Freshman Dan Clemson headed toward a table in Wilkes University's dining hall on Thursday, carrying a solitary item on his tray.
Did that lone serving of french fries label Clemson as a not-so-adventurous eater who sticks to mainstream American fast food?
Far from it.
Clemson, who does like to sample new dishes, soon doubled back to a food station where champion chef Ernest Servantes, a winner of The Food Network's Chopped Grill Masters title, was ladling out a spicy Southwestern Potato Poblano Soup, topped with shredded cheese and a bit of salsa.
This soup is amazing, Clemson, 18, of Lehighton said after he tried it.
Dip the french fries into the soup, and it's really great, his friend Collin Strunk, 18, of Blakeslee said.
All joking aside, Wilkes students and staff were full of compliments for Servantes' offerings, which included corn, chipotle sweet potato gratin, shrimp campachana and other Tex-Mex delicacies.
We Texas guys, we have pride, Servantes said, explaining his philosophy of fearless cooking. We're competitive in everything we do.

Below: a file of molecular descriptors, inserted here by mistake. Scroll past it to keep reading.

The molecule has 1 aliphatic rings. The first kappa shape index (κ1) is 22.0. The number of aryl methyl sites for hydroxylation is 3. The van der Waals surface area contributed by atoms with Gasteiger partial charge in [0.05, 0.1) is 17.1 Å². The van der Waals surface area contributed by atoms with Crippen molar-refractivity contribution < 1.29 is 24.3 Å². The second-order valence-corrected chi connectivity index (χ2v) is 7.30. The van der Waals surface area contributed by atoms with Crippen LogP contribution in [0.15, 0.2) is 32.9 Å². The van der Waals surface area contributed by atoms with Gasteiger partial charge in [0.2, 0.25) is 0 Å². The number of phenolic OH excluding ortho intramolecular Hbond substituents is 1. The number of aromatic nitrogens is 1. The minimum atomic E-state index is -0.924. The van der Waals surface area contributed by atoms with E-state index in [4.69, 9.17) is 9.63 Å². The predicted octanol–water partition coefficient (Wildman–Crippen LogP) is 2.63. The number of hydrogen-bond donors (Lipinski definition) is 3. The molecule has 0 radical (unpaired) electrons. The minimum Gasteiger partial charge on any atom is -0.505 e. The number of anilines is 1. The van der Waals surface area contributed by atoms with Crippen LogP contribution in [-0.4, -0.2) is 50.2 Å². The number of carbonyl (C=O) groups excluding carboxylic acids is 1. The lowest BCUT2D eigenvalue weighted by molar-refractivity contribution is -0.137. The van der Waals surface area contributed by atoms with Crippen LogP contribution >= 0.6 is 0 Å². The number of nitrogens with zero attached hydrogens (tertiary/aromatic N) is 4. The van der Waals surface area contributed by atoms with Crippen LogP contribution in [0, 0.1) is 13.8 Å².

During the past two years, Servantes has claimed more than 100 wins in barbecue cooking contests, and he holds three state barbecue titles.
As further evidence of his zest for competition, even today the thirtysomething Servantes sounds proud that in his youth he was able to outcook a sibling. She could burn water, he said with a laugh.
Chatting one on one with people in the Henry Center dining facility last week, Servantes said he's been interested in food preparation since boyhood, when he would go hunting with his father and make plans.
My father would be excited about getting a deer; I would be wondering how to cook it when we got home.
The chef also offered some cooking tips, including advice for how to handle the temperamental sister, which is what he calls poblano peppers because they can be either sweet or hotter than jalapeno.
Look for a curled stem if you want a hot one, he said. A straighter stem indicates a mild pepper.
Sodexo Dining Services periodically brings guest chefs to the campus, and it's always a chance to learn, catering manager Tina Hanson said.